Bulleen, 1940-something. Behind the facade of a humble farmhouse, a key movement in Australian art history was underway.

The house, known as Heide, was the home of John and Sunday Reed. Sidney Nolan painted some of his finest work in the dining room there. Joy Hester and Albert Tucker often visited. Poetry was written. A garden was tended. Extramarital lovers came and went. The tight-knit artists’ circle would later be known unofficially as the Angry Penguins. The name comes from a young poet, Max Harris, who was editing an irregular journal with the unusual name in Adelaide. Harris got involved with the Heide set and would visit the Reeds often. Angry Penguins turned into an essential record of the emerging Modernist movement in Australia.

Heide’s show, called simply Making History: The Angry Penguins, charts the Modernist movement in Australia and the Reeds’s involvement. Heide in the ’40s is a much-told story, but this exhibition expands on it. It was a period of artistic and literary experimentation, and the Heide house was right at the centre of it.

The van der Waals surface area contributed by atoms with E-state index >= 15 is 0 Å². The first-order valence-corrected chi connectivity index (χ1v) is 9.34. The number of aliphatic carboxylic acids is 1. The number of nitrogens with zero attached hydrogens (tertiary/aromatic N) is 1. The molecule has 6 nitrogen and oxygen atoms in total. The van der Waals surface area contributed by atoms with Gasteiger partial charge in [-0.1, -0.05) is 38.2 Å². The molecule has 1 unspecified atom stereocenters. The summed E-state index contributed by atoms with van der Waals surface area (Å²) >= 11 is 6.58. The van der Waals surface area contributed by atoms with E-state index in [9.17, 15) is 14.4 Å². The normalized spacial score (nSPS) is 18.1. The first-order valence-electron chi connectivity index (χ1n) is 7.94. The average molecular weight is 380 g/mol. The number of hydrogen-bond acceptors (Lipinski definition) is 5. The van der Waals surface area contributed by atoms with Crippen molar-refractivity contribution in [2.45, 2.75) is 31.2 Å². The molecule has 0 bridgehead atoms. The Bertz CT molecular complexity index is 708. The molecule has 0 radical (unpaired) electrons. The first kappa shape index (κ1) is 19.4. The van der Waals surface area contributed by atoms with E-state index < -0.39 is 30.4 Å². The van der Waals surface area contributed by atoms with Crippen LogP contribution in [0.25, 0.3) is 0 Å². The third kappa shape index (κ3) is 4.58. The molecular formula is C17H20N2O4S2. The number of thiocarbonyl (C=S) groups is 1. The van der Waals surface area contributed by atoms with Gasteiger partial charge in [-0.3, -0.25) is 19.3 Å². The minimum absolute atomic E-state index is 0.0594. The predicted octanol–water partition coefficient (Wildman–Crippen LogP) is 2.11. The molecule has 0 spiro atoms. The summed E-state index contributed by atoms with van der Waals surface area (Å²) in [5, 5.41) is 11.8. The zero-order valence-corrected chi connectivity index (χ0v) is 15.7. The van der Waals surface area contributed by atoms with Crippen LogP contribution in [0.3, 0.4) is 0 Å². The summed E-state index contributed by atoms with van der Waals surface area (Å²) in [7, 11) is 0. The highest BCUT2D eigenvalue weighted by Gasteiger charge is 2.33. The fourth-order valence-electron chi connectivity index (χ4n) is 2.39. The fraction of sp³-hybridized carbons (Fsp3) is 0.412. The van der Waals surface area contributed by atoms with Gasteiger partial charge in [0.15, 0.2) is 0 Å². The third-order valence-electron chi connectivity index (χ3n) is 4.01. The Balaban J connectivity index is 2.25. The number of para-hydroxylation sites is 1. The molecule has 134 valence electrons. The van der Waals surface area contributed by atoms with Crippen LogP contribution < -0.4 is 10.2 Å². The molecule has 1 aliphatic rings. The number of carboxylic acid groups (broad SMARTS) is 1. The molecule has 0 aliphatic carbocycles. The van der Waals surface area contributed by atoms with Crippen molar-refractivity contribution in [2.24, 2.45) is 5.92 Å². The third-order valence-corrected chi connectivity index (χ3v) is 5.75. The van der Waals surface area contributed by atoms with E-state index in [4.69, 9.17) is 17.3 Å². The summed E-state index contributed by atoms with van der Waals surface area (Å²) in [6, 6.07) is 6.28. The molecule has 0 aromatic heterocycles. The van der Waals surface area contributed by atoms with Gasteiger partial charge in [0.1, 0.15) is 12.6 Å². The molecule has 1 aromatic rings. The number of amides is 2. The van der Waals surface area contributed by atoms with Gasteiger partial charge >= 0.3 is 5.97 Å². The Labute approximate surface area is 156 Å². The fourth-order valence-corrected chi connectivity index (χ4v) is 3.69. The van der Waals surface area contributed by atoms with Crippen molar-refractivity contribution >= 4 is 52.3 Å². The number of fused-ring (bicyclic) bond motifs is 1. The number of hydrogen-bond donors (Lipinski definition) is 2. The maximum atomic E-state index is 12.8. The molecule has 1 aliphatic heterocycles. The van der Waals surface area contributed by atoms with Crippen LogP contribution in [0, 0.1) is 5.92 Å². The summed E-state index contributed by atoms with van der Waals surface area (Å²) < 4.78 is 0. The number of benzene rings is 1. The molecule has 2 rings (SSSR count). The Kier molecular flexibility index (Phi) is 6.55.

The house is an exhibition space showing works from the Angry Penguins collection. It was startlingly new at the time: a glimpse at an alternative Australia free from the constraints of traditionalism. The horror of the geographically distant war permeates each work.

In the dining room there are Arthur Boyd and John Perceval’s pieces depicting lovers, cripples and performing dogs in an elongated, chaotic nightmare. Further into the house, Joy Hester’s explorations into the naive and primitive – almost always rendered in ink and wash – are startling and unnerving; Albert Tucker’s paintings turn vaudeville into horror; and Sidney Nolan opens up landscapes from the confines of reality into bright vistas.

The work stands on its own, but the setting brings it to life. Seeing some of the works in the very place they were devised and painted gives the show a depth of time.

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On display alongside the artworks are original editions of Angry Penguins, and books and photographs that colour in the period. Albert Tucker’s photography is candid and varied, giving us a much better picture of the period than the usual bland portraiture. Aside from the handful on show here, there’s a complementary exhibition of Albert Tucker’s photographs in Heide III, the latest, most imposing building on the site.

Making History: The Angry Penguins is open until November 6, 2016.


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